(Two weeks later, on July 14, we learned that Cadillac Fairview had fired all sixty-one union workers and replaced them with the contractors that had been performing their jobs even as they were picketing. See their Facebook group and blog for details. A hearing with the Ontario Labour Relations Board is pending.)
The TD Centre Baking Pavilion, designed by Mies van der Rohe. Photo by arcticlamb, from the Torontoist Flickr Pool.
The picketers were not welcome on the plaza. The security guards keeping track of their movements with camcorders on tripods were incontrovertible evidence of this. At the same time, because the activities of the picketers were confined mainly to the sidewalks abutting the plaza, they couldn’t actually be forced to leave. They were maintaining a presence on the plaza without actually needing to set foot upon it.
The ability of the picketers to remain so near the TD Centre plaza against the wishes of its owners brings an important feature of the plaza into relief. Though it is owned by a corporation, it is designed to be nearly continuous with Toronto’s public sidewalks. It’s private property, but it’s intended for enjoyment by everyone. Considering the type of place it is, this makes perfect sense. Why spend millions of dollars on several forty- and fifty-storey pieces of jewellery that can’t be shown off?
The conflation of public and private at TD Centre is so complete that, in the absence of the security detail, most people visiting the site for the purposes of sightseeing or relaxation wouldn’t wonder who owned the plaza. They’d have no reason to care. And why would they care about obscure minutiae like that, when the best things about the TD Centre plaza are blindingly, beautifully obvious?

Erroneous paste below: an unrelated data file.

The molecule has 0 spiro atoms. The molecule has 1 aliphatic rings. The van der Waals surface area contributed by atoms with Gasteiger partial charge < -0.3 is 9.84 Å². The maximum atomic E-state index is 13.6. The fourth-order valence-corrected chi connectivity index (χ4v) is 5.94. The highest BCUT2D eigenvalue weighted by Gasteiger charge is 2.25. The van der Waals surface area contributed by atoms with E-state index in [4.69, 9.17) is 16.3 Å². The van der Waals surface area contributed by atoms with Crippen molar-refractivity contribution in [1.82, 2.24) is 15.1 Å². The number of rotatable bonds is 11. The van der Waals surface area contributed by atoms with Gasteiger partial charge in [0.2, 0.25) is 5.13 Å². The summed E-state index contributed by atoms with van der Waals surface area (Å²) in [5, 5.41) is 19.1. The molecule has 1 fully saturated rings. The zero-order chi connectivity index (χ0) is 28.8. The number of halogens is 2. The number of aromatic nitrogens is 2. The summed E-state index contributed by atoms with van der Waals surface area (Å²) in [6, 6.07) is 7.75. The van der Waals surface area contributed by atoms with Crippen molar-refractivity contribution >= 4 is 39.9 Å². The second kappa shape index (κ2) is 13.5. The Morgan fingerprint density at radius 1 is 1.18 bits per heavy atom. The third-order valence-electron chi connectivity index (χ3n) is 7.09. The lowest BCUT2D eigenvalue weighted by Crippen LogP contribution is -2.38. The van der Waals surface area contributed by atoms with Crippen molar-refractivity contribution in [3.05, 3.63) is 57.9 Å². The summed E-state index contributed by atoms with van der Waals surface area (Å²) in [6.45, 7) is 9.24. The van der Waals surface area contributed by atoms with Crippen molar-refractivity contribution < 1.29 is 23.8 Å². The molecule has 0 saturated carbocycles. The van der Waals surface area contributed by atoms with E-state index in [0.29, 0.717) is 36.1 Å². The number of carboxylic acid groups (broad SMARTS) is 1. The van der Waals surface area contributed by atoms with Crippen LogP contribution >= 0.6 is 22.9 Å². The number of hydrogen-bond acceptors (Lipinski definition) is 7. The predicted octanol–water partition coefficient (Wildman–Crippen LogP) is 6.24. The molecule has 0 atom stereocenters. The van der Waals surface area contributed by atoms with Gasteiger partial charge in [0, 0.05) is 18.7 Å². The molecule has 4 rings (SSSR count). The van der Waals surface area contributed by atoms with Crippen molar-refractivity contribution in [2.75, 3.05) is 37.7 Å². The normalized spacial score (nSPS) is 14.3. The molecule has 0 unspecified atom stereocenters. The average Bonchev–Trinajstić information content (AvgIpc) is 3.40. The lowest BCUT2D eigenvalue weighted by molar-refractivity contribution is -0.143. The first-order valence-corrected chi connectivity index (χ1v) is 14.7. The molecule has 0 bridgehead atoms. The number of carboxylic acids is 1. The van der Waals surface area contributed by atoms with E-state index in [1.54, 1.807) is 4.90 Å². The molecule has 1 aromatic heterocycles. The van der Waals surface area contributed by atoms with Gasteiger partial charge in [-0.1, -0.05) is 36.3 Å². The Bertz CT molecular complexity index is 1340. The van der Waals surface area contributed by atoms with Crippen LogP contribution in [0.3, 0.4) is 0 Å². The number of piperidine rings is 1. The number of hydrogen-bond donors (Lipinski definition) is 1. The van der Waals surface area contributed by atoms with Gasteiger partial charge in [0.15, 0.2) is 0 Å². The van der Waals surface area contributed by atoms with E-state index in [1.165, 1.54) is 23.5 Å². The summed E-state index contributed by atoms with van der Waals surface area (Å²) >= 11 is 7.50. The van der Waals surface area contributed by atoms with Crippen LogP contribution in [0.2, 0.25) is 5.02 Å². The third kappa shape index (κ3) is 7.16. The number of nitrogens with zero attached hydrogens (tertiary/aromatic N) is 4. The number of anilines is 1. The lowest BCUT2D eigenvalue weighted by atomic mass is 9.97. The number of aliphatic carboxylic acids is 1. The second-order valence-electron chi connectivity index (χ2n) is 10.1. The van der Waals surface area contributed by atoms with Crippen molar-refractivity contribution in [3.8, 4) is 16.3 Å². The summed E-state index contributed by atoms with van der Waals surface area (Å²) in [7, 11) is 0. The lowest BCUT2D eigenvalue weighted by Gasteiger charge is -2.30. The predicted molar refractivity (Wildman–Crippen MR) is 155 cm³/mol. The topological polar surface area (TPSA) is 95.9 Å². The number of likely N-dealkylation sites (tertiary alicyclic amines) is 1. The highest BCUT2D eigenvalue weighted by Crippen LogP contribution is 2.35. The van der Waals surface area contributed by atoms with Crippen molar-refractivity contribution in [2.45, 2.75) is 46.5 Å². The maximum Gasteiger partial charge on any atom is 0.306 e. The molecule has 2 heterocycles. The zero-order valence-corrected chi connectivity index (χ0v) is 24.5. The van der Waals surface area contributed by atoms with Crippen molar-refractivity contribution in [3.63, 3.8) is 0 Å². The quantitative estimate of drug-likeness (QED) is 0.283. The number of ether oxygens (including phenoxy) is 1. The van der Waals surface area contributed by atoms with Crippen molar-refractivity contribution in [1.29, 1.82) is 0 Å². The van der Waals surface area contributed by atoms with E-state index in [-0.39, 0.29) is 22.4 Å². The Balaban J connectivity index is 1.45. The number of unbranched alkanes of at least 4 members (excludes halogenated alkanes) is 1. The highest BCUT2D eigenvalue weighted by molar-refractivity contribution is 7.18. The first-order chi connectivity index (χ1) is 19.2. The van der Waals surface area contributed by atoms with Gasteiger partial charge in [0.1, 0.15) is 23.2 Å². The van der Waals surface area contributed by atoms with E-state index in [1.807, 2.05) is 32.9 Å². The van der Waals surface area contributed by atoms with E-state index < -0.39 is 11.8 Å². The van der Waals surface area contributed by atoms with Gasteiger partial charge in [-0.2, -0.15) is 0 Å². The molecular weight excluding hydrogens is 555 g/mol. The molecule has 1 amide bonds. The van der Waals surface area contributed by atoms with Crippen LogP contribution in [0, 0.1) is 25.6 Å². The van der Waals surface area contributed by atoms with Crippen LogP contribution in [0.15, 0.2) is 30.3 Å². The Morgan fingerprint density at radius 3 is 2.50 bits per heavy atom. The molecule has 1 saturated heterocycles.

Four of the six towers that comprise the TD Centre complex loom over the plaza (the other two, one of which was purchased from another owner in 1998 and does not look like the others, are located just south of the plaza, on the other side of Wellington Street). Standing beneath them, one feels the presence of immense amounts of money and influence, as though raw economic power has coalesced on the spot and crystallized into these huge rectangular forms. The towers are tall, they are virtually featureless except for the steel I-beams that rib them lengthwise from top to bottom—and they are all very, very black. The plaza itself is expansive and austere, paved with dark grey, square slabs of granite. TD Centre is a sublime landmark, without question.
The Ring stood in the midst of the part of the plaza originally designed by Mies van der Rohe before his death in 1969, just in front of the TD Bank Tower, east of the one-storey Bank Pavilion that occupies the plaza’s northwest corner. The spot is now a flat, empty apron of grey slabs. It’s as though nothing was ever there. One of the picketing workers told us that the paving stones in the vicinity had been badly cracked and damaged prior to The Ring‘s removal, and that they had just been restored. He supposed the new paving stones had cost Cadillac Fairview millions of dollars. The new stones are sparkly. They look great.
Was The Ring an unwanted visitor at TD Centre? During a phone call, David Hoffman clarified some of the finer points of the decision-making process leading up to the sculpture’s removal. “We originally were looking at a plaza revitalization,” he said, “and we planned on removing the piece just so that it wouldn’t get damaged.” Hoffman said that Cadillac Fairview had consulted with art experts and the piece’s creator, an artist named Al McWilliams, who had provided assistance with the removal process.
Then, at some point after the removal of The Ring, Cadillac Fairview management, in consultation with their art experts, decided the absence of the sculpture was a change for the better and that the removal should be permanent. The Ring is currently in a storage facility in Mississauga.